By reason of the surface texture of the teeth the projected stripe is no longer a straight line but appears to be curved and displaced relatively to the straight path. The position of the lines of light can provide information on the surface texture of the object being imaged. Following the measuring procedure, the memory of the computer contains a digital three-dimensional data model of the imaged object, which can be displayed, for example, on a monitor as a still video picture or can serve as the basis for the computer-controlled production of a denture.
In order to increase accuracy, use may be made of the phase-shifting triangulation method. This method involves the successive production of a number of basic images at various positions of the phase relationship of the grid, and from these images a phase related image is computed. From the phase related image it is then possible, with the aid of calibration data, to compute a relief image of the object. Various algorithms for the computation of the phase related image from the individual basic images are known. For example, three, four, or five basic images showing a relative phase shift of 120° or 90° can be recorded. It is also possible to compute a contrast image from the basic images. For example, a contrast image can be computed from four basic images having intensities I1 . . . I4 according to the formula:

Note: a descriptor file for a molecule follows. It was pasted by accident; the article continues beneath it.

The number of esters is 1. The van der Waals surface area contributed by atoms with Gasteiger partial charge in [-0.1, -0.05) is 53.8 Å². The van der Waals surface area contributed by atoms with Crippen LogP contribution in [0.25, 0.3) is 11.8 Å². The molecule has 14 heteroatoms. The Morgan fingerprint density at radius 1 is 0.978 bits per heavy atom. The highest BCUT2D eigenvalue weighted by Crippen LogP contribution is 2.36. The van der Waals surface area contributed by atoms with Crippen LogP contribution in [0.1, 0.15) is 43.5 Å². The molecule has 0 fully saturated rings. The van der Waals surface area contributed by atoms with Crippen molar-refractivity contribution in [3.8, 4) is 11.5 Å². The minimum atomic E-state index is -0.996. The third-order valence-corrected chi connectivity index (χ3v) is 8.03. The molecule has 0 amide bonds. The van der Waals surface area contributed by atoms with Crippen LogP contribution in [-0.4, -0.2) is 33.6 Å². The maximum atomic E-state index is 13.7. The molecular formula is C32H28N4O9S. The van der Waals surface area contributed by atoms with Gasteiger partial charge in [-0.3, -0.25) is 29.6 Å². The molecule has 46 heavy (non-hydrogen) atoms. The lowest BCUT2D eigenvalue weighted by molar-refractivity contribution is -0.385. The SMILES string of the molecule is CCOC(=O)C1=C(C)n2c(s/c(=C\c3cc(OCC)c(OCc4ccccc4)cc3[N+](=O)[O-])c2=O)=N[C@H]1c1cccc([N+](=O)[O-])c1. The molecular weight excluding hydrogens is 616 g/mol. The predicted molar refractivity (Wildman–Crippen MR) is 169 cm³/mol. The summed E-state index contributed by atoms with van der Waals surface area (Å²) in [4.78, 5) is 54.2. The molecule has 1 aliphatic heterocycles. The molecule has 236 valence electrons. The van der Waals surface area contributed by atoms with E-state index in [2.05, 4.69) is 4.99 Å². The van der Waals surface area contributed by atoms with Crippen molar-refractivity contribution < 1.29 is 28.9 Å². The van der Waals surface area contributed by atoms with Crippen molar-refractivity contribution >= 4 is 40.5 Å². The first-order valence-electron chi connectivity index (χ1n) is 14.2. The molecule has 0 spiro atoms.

K=√((I 1−13)2+(I 2 −I 4)2).
The phase-shifting method involves, on account of tolerances or systematic sources of error, typical periodic disturbances or noise. These periodic disturbances occur in the phase related image and also in the contrast image or relief image at a multiple of the grid frequency.
For example, any deviation from the linear motion of the optical grid leads to noise at 2-fold grid frequency, any change in the intensity of the grid illumination to noise at 1-fold grid frequency, and deviations from the linearity between the light signal and electrical signal leads to noise at 4-fold grid frequency.
In general, the computing algorithms become less prone to noise generation as the number of recorded basic images increases. Nevertheless, the described periodic disturbances are expressed to various degrees despite the distinctly more elaborate treatment.